But there’s more to McCain, another truth that even the Democrats don’t want to speak. For instance, Sen. Jay Rockefeller (D-W.Va.) observed: "McCain was a fighter pilot, who dropped laser-guided missiles from 35,000 feet. He was long gone when they hit. What happened when they [the missiles] get to the ground? He doesn’t know. You have to care about the lives of people. McCain never gets into those issues."
Naturally, the war lobby erupted, and Rockefeller apologized. Obama said that he disagreed and had "a deep respect for Senator McCain’s service to this country."
It’s hard to ask combat pilot John McCain, whose own life was at risk, along with those of his comrades, to worry about what happened at the receiving end of his weapons. But it is fair to expect policymaker John McCain, cheerful advocate of multiple wars around the globe, to consider what happens when the missiles get to the ground. Yet there’s no evidence that he does so.
Consider Iraq. Four thousand Americans are dead, thousands are maimed, hundreds of thousands of Iraqis are dead and injured, and four to five million Iraqis are refugees. Have these numbers registered with policymaker McCain as he justifies the decision to invade? Does he consider the prospect of increasing the toll in advocating fighting as long as necessary for whatever is considered to be victory these days?
When McCain sings about bombing Iran, does he give a thought to the Iranians who would die? Does the prospect of increased fighting in Iraq as a result give him even a momentary pause? Then there’s Korea. Does he believe that the U.S. has any responsibility to avoid triggering a war that could generate hundreds of thousands of casualties in South Korea? Did the prospect of killing even more Serbian civilians occur to him as he was pushing for an expanded war in the Balkans? Does the admittedly distant prospect of war, and the casualties that would result, enter his consciousness as he advocates confronting Russia over such geopolitical irrelevancies as Abkhazia and Ossetia? Or in challenging China over who knows what in the coming years? It would appear not.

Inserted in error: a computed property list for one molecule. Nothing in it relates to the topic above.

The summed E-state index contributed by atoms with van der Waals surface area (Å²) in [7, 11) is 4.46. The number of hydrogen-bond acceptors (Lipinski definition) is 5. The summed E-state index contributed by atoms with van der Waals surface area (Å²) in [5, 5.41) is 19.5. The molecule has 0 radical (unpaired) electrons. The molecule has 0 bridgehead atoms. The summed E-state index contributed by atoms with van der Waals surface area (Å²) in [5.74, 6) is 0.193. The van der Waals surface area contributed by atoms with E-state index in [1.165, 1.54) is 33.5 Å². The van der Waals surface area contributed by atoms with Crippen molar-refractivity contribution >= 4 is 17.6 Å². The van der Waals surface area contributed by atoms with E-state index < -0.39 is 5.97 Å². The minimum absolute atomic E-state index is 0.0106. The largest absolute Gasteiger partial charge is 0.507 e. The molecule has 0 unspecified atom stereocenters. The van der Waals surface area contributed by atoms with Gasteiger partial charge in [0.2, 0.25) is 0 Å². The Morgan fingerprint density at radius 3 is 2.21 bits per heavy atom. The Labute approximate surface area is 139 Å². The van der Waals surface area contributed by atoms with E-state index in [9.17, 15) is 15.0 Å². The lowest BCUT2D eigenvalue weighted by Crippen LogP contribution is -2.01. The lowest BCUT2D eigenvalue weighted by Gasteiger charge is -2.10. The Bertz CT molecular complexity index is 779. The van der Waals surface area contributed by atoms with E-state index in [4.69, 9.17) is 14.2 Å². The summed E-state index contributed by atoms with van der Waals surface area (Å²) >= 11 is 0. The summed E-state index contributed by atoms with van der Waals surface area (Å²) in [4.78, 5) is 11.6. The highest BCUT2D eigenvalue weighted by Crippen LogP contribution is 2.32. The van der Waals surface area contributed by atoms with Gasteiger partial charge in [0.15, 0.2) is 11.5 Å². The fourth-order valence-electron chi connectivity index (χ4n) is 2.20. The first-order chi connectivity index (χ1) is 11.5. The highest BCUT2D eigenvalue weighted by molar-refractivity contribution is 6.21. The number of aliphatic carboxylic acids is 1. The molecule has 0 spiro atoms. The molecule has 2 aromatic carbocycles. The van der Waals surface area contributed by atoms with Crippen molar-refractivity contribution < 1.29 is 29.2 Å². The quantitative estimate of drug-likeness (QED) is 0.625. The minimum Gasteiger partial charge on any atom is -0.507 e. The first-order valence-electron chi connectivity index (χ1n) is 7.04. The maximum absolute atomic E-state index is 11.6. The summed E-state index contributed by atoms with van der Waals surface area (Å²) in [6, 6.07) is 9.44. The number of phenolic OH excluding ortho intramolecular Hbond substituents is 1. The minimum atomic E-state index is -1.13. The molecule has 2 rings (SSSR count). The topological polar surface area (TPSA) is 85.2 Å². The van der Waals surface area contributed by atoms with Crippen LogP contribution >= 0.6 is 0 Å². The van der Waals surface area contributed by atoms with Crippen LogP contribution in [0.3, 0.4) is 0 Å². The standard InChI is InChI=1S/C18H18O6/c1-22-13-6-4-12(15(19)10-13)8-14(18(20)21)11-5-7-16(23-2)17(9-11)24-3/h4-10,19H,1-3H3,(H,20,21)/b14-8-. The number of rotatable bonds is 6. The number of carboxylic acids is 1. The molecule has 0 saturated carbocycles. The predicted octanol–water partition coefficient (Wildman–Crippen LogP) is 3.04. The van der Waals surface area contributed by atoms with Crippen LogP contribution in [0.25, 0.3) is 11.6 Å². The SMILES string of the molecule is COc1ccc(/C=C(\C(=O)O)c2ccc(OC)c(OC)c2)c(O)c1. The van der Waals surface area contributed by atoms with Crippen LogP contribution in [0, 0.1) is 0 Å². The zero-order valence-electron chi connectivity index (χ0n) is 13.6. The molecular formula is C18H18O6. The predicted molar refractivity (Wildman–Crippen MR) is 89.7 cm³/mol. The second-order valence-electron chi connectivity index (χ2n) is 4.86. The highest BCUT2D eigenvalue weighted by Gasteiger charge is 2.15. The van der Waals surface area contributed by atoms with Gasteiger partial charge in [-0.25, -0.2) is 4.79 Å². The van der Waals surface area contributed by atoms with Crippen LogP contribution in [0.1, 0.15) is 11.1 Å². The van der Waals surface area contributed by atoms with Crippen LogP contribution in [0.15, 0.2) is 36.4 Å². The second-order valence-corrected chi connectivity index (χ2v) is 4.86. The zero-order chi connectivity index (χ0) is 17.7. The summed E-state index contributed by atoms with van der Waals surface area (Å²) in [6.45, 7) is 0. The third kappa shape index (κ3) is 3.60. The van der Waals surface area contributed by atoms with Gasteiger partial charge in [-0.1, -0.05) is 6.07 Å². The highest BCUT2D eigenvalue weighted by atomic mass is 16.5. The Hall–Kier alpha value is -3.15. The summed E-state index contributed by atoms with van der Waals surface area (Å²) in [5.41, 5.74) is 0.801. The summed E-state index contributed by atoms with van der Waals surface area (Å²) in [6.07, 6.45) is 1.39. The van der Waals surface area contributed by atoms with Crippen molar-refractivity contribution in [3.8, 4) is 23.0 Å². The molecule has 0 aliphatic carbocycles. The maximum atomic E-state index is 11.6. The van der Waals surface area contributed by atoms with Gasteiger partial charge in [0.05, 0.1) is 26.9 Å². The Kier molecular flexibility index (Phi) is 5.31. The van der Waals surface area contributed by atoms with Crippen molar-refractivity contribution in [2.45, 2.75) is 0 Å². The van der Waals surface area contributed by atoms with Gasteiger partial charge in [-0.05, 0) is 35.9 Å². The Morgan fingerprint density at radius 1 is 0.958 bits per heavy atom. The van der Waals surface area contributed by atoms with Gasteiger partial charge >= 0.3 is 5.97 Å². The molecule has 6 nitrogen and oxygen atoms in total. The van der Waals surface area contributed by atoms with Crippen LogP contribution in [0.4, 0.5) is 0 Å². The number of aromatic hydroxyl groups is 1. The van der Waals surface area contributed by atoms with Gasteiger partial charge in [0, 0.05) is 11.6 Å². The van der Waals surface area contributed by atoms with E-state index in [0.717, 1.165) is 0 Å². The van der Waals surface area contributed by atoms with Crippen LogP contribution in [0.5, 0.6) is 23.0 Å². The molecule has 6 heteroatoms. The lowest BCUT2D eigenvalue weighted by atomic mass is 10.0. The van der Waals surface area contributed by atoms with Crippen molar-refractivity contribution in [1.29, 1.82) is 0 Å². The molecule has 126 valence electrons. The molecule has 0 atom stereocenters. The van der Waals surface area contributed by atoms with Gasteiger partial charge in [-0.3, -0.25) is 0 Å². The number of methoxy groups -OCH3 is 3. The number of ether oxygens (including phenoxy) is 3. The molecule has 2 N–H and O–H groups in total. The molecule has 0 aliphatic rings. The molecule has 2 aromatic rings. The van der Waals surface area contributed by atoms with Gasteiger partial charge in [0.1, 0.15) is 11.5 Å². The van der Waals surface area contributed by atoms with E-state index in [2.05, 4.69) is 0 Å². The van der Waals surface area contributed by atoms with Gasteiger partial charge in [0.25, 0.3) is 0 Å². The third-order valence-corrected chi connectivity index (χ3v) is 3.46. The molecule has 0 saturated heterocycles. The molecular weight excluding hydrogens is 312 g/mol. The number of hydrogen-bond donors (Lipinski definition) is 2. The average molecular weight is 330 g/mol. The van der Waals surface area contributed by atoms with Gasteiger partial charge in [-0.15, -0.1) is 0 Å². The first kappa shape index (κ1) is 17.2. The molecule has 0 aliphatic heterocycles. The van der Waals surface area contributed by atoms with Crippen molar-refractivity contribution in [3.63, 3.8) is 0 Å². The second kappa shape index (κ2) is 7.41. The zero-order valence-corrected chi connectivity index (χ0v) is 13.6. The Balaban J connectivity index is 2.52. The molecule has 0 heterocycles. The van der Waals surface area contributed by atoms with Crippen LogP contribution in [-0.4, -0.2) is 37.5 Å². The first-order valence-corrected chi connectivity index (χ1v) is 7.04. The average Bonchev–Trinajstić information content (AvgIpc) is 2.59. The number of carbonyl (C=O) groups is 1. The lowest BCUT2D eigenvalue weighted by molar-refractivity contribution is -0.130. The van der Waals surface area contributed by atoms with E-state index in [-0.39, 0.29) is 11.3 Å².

In short, Rockefeller might have been unfair about pilot John McCain, but he almost certainly was right about policymaker John McCain.
We are left with no good choices for November. Neither Hillary Clinton nor Barack Obama fill most Americans with confidence. Certainly not on economics, where they have rushed to the populist Left, engaging in such silly displays of ignorance as worrying about the impact of trade with Colombia on the $13 trillion U.S. economy. On foreign policy, both appear to be conventional liberal interventionists, right on Iraq, thankfully, but untrustworthy on many if not most other potential wars.
However, John McCain is far worse. Establishment Democrats might be afraid to state the truth, but McCain is a warmonger. A sincere one, yes, but that only makes him more dangerous.
And there is no evidence that he cares about the human consequences of his policy prescriptions. That doesn’t make him unique on Capitol Hill or as president if, God forbid, the worst comes to pass in November. Nevertheless, his callous hawkishness should be a key issue in the coming campaign.
It would be nice to have a president who has suffered for his or her beliefs, in contrast to such chickenhawks as George W. Bush and Richard Cheney. But more important than courage is judgment. And the latter quality is what John McCain completely lacks.